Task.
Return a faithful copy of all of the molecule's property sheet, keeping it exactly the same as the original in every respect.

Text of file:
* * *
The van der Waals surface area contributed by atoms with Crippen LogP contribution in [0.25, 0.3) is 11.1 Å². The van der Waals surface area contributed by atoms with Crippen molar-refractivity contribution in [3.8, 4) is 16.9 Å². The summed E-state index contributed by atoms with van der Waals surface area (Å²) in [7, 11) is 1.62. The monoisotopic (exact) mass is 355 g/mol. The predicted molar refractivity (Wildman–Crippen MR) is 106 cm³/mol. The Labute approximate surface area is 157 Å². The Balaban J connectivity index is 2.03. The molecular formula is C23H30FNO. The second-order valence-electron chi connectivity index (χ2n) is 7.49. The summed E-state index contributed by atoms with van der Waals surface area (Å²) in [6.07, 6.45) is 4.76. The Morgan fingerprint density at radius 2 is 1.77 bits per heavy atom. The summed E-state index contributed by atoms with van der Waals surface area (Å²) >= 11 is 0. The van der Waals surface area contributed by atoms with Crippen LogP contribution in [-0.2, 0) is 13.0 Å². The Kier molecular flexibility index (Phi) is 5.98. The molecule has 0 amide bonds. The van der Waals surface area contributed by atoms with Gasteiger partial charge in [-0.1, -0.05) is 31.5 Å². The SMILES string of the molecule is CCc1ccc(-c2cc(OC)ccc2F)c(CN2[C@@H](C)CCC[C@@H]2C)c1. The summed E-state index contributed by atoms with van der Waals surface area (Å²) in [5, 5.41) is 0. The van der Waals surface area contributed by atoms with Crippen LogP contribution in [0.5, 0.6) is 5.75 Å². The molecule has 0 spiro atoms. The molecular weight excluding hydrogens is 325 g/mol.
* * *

The van der Waals surface area contributed by atoms with Crippen LogP contribution in [0.25, 0.3) is 11.1 Å². The van der Waals surface area contributed by atoms with Crippen molar-refractivity contribution in [3.8, 4) is 16.9 Å². The summed E-state index contributed by atoms with van der Waals surface area (Å²) in [7, 11) is 1.62. The monoisotopic (exact) mass is 355 g/mol. The predicted molar refractivity (Wildman–Crippen MR) is 106 cm³/mol. The Labute approximate surface area is 157 Å². The Balaban J connectivity index is 2.03. The molecular formula is C23H30FNO. The second-order valence-electron chi connectivity index (χ2n) is 7.49. The summed E-state index contributed by atoms with van der Waals surface area (Å²) in [6.07, 6.45) is 4.76. The Morgan fingerprint density at radius 2 is 1.77 bits per heavy atom. The summed E-state index contributed by atoms with van der Waals surface area (Å²) >= 11 is 0. The van der Waals surface area contributed by atoms with Crippen LogP contribution in [-0.2, 0) is 13.0 Å². The Kier molecular flexibility index (Phi) is 5.98. The molecule has 0 amide bonds. The van der Waals surface area contributed by atoms with Gasteiger partial charge in [-0.1, -0.05) is 31.5 Å². The SMILES string of the molecule is CCc1ccc(-c2cc(OC)ccc2F)c(CN2[C@@H](C)CCC[C@@H]2C)c1. The summed E-state index contributed by atoms with van der Waals surface area (Å²) in [5, 5.41) is 0. The van der Waals surface area contributed by atoms with Crippen LogP contribution in [0.5, 0.6) is 5.75 Å². The molecule has 0 spiro atoms. The molecular weight excluding hydrogens is 325 g/mol.